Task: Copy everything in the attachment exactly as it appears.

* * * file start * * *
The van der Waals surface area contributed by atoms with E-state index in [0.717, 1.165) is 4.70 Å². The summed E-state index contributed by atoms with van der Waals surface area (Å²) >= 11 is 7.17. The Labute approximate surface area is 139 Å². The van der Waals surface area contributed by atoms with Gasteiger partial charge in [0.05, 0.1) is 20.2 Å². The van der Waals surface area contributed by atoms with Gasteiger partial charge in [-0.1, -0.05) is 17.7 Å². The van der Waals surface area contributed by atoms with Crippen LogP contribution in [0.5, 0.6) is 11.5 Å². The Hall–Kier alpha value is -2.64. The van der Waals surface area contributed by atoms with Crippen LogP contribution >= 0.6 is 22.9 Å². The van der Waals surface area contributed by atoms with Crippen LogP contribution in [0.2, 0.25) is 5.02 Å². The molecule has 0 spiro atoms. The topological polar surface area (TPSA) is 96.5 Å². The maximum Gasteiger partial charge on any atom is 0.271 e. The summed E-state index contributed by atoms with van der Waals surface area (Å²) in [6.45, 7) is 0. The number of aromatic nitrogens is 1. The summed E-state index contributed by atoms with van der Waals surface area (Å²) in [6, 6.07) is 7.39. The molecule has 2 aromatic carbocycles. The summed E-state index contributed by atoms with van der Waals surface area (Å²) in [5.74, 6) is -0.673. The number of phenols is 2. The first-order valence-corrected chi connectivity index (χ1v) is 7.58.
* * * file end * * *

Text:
The van der Waals surface area contributed by atoms with E-state index in [0.717, 1.165) is 4.70 Å². The summed E-state index contributed by atoms with van der Waals surface area (Å²) >= 11 is 7.17. The Labute approximate surface area is 139 Å². The van der Waals surface area contributed by atoms with Gasteiger partial charge in [0.05, 0.1) is 20.2 Å². The van der Waals surface area contributed by atoms with Gasteiger partial charge in [-0.1, -0.05) is 17.7 Å². The van der Waals surface area contributed by atoms with Crippen LogP contribution in [0.5, 0.6) is 11.5 Å². The Hall–Kier alpha value is -2.64. The van der Waals surface area contributed by atoms with Crippen LogP contribution >= 0.6 is 22.9 Å². The van der Waals surface area contributed by atoms with Crippen LogP contribution in [0.2, 0.25) is 5.02 Å². The molecule has 0 spiro atoms. The topological polar surface area (TPSA) is 96.5 Å². The maximum Gasteiger partial charge on any atom is 0.271 e. The summed E-state index contributed by atoms with van der Waals surface area (Å²) in [6.45, 7) is 0. The number of aromatic nitrogens is 1. The summed E-state index contributed by atoms with van der Waals surface area (Å²) in [6, 6.07) is 7.39. The molecule has 2 aromatic carbocycles. The summed E-state index contributed by atoms with van der Waals surface area (Å²) in [5.74, 6) is -0.673. The number of phenols is 2. The first-order valence-corrected chi connectivity index (χ1v) is 7.58.